c. ##EQU9## has a value ≦0.1×10-5, wherein l is the length, rate 1 is 6° C./hr from 350° C. to 20° C. and rate 2 is that of air quenching from 350° C. to 20° C., consisting essentially of in weight %:
SiO2 : 50.0-65.0
Al2 O3 : 18.0-27.0
B2 O3 : 0-1.0
P2 O5 : 0-10.0
Li2 O: 2.5-4.0
Na2 O: 0-2.0
K2 O: 0-2.0
MgO: 0-0.5
ZnO: 1.0-5.0
CaO: 0-4.0
BaO: 1.0-5.0
TiO2 : 0-5.0
ZrO2 : 0-3.0
As2 O3 : 0-1.5 or
Sb2 O3
and wherein the minimum total of TiO2 and ZrO2 is 3.0 weight %.
17. A glass-ceramic according to claim 16 wherein the minimum total of TiO2 and ZrO2 is 3.3 weight %.
18. A glass ceramic according to claim 16, which is a glass-ceramic body containing h-quartz solid solution crystals throughout.
19. A glass-ceramic according to claim 16, consisting essentially of, in weight %:
SiO2 : 53.0-63.0
Al2 O3 : 20.0-24.0
P2 O5 : 0-8.0
SiO2 +Al2 O3 +P2 O5 : 83.0-87.0
Li2 O: 2.5-4.0
K2 O+Na2 O: 0-1.5
ZnO: 1.5-3.5
CaO: 0-2.0
BaO: 1.0-3.0
TiO2 : 0-3.0
ZrO2 : 0-2.0
As2 O3 : 0-1.0.
20. A glass according to claim 16, a species of which being produced by the following steps:
(i) Selecting a composition from the state ranges of SiO2, Al2 O3 and P2 O5
(ii) Varying the amount of at least one component from the group Li2 O, ZnO, CaO, BaO to adjust the α0/50 -value to a value lower than 0.1×10-6 /K;
(iii) Exchanging Al2 O3 against P2 O5 so as to obtain a linearization of the Δ1/1-curve.;
(iv) If necessary, slightly varying other components of the composition thus obtained to compensate for an undesirable minor increase of the absolute value of α0/50.
21. A transparent glass-ceramic containing h-quartz solid solution crystals, wherein
a. the expression based on the difference between the maximal Δ1/1 value and the minimal value Δ1/1 ##EQU10## within the temperature range between -50° C. and +100° C., is ≦0.1×10-5,
b. the linear thermal expansion coefficient within the temperature range between 0° C. and +50°, α0/50, has an absolute value ≦0.1×10-6 /K, and
c. ##EQU11## has a value ≦0.1×10-5, wherein l is the length, rate 1 is 6°/hr. from 350° C. to 20° C. and rate 2 is that of air quenching from 350° C. to 20° C., consisting essentially of in weight %:
SiO2 : 57.0-59.0
Al2 O3 : 21.5-23.5
P2 O5 : 4.5-5.5
Li2 O: 3.3-3.7
Na2 O: 0.80-1.0
ZnO: 1.7-2.1
CaO: 1.8-2.0
BaO: 2.4-2.6
TiO2 : 1.8-2.2
ZrO2 : 1.5-1.9
As2 O3 : 0.40-0.80
and wherein the minimum total of TiO2 and ZrO2 is 3.0 wt. %.
22. A transparent, self-supporting, substantially homogenous glass-ceramic body containing h-quartz solid solution crystals throughout, wherein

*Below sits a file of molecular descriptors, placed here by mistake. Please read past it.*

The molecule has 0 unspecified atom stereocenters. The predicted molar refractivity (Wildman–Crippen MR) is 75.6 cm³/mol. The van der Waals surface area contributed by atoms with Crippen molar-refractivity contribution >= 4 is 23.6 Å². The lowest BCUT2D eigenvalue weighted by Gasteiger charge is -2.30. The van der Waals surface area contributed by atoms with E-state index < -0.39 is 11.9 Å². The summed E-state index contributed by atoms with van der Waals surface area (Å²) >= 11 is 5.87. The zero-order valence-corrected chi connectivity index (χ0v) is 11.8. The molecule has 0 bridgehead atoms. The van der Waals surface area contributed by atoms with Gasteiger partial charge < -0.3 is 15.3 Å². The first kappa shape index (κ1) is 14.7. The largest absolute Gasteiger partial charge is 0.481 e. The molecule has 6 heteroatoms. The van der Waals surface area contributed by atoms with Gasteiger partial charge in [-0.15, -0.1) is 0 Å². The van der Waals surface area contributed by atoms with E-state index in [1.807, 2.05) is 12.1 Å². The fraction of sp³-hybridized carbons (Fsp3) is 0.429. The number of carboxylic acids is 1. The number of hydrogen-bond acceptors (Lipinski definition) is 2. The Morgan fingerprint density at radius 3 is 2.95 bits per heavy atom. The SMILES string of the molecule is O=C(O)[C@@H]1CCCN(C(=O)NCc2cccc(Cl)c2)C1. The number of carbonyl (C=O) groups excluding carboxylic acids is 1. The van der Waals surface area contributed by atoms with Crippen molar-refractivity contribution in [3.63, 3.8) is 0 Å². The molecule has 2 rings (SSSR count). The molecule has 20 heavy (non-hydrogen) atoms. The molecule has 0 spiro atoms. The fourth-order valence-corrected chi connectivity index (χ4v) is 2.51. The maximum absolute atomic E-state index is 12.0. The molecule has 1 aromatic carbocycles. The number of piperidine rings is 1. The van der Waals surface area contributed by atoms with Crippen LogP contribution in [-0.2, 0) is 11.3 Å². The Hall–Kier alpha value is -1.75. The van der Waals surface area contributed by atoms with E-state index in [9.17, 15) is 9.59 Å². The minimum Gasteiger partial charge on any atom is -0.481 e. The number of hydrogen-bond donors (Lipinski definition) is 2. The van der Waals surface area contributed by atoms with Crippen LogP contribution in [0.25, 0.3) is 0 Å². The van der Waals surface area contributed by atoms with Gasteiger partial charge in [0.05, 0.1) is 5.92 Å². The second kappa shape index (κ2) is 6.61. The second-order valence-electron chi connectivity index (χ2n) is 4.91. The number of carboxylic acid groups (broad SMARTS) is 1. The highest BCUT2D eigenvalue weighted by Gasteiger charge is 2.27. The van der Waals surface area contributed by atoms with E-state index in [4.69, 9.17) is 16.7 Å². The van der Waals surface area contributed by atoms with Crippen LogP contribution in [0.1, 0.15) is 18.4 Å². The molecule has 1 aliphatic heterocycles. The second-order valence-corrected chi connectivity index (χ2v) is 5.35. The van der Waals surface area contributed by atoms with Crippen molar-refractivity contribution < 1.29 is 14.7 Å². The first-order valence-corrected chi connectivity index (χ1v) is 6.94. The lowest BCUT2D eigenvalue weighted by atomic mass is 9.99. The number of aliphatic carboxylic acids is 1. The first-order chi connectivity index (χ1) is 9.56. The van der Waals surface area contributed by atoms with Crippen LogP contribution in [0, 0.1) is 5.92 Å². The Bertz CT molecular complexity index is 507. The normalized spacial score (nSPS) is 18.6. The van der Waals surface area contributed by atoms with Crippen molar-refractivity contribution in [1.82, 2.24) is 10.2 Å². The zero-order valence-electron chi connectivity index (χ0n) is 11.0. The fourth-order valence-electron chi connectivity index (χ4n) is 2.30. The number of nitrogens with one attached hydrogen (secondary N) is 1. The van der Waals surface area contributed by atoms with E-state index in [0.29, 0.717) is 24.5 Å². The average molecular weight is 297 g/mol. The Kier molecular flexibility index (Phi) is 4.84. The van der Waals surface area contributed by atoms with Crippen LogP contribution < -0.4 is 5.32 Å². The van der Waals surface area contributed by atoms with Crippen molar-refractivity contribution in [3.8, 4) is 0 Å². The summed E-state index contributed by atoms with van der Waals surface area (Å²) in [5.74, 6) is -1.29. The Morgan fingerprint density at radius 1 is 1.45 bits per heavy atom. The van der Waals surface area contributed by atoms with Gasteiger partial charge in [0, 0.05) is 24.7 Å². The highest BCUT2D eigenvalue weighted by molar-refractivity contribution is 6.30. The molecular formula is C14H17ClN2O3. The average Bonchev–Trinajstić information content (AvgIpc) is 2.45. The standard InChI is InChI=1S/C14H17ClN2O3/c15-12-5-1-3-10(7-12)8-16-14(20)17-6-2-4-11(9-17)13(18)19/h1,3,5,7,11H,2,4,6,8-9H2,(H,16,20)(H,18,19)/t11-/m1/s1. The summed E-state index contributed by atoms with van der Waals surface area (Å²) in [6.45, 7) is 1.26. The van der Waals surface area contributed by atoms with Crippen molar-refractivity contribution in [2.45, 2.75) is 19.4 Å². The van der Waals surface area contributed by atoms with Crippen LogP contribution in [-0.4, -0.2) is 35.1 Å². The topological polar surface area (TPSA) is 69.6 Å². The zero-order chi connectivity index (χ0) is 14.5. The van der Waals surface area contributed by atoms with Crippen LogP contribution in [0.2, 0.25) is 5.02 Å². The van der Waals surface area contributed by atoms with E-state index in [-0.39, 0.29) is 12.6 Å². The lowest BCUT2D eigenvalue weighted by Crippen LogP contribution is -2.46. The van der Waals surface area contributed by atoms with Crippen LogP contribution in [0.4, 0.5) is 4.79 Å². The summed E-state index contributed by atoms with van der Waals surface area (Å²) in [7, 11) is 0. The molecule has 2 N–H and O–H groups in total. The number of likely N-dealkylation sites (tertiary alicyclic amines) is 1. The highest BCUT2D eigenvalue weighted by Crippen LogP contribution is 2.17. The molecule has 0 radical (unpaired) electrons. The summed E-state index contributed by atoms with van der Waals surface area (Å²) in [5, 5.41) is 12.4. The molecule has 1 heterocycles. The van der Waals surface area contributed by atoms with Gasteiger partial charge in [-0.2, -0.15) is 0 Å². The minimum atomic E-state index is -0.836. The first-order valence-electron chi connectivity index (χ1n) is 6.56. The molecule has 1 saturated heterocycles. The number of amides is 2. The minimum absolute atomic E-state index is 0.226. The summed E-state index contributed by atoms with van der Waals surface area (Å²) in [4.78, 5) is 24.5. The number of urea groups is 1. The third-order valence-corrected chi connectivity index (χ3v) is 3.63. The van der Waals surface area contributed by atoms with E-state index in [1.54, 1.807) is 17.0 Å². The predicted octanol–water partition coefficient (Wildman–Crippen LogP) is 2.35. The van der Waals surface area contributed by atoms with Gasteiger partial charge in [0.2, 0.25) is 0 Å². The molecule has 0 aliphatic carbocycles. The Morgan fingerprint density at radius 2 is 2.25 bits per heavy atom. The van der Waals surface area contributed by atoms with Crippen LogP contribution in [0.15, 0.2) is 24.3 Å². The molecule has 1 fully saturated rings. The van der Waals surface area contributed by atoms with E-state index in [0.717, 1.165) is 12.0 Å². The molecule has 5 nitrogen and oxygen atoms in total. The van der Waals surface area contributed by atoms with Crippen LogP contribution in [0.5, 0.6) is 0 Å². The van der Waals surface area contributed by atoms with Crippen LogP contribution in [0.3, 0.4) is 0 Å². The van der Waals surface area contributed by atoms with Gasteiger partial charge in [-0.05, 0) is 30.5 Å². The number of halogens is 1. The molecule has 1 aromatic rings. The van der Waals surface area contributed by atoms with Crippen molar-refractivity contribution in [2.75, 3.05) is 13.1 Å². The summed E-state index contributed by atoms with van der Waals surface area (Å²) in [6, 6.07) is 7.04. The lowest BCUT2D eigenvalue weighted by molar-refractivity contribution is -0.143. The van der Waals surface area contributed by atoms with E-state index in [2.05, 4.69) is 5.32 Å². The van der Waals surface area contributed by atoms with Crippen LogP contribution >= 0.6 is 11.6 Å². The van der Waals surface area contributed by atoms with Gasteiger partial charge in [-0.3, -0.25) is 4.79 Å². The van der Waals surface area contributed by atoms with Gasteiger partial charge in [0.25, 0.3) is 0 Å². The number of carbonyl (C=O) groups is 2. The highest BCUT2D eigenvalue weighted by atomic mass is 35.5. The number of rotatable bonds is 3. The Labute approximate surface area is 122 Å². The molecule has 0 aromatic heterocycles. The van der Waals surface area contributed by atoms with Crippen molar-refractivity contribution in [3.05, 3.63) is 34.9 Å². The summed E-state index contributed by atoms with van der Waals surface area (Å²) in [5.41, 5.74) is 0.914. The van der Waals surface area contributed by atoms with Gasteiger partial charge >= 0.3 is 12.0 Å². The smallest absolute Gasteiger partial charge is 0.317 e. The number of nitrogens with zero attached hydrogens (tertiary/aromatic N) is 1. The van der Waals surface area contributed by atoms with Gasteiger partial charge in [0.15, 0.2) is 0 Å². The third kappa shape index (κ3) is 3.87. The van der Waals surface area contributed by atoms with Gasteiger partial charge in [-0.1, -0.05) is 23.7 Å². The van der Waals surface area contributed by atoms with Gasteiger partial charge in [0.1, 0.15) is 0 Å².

a. the expression based on the difference between the maximal Δ1/1 value and the minimal value Δ1/1, ##EQU12## within the temperature range between -50° C. and +100° C., is ≦0.1×10-5,
b. the linear thermal expansion coefficient within the temperature range between 0° C. and +50°, α0/50, has an absolute value ≦0.1×10-6 /K, and
c. ##EQU13## has a value ≦1.0×10-5, wherein l is the length, rate 1 is 6°/hr from 350° C. to 20° C. and rate 2 is that of air quenching from 350° C. to 20° C., consisting essentially of in weight %:
SiO2 : 50.0-65.0
Al2 O3 : 18.0-27.0
B2 O3 : 0-1.0
Li2 O: 2.5-4.0
Na2 O: 0-2.0
K2 O: 0-2.0
MgO: 0-0.5
ZnO: 1.0-5.0
CaO: 0-4.0
BaO: 1.0-5.0
TiO2 : 0-5.0
ZrO2 : 0-3.0
As2 O3 : 0-1.5 or
Sb2 O3
and having sufficient nucleating agents to form crystallites throughout the body and P2 O5 is present.
23. A glass-ceramic according to claim 22, wherein the P2 O5 is present in an amount of 1 to 8% by weight.
Description

This application is a continuation-in-part of application Ser. No. 737,007, filed May 23, 1985, abandoned.

BACKGROUND OF THE INVENTION

This invention relates to compositions useful for producing glass-ceramic base glasses which are capable of being converted by controlled crystallization into transparent glass-ceramics containing h quartz solid solution crystals and satisfying the following three requirements:

1. The difference between the maximal Δ1/1 value and the minimal Δ1/1 value within the temperature range between -50° C. and +100° C. must be less than or equal to ##EQU1##

2. The linear thermal expansion coefficient within the temperature range 0° C. to +50° C., α0/50, shall be, in absolute amounts, of a value less than or equal to 0.1×10-6 /K; and the preferred upper limit is 0.065×10-6 /K.

3. The reversible adjustment of the length at 20° C. after different cooling rates from temperatures within the range of admissible applications shall be less than or equal to 0.1×10-5, with a preferred upper limit of 0.14×10-5, when expressed as difference in relative length at 20° C.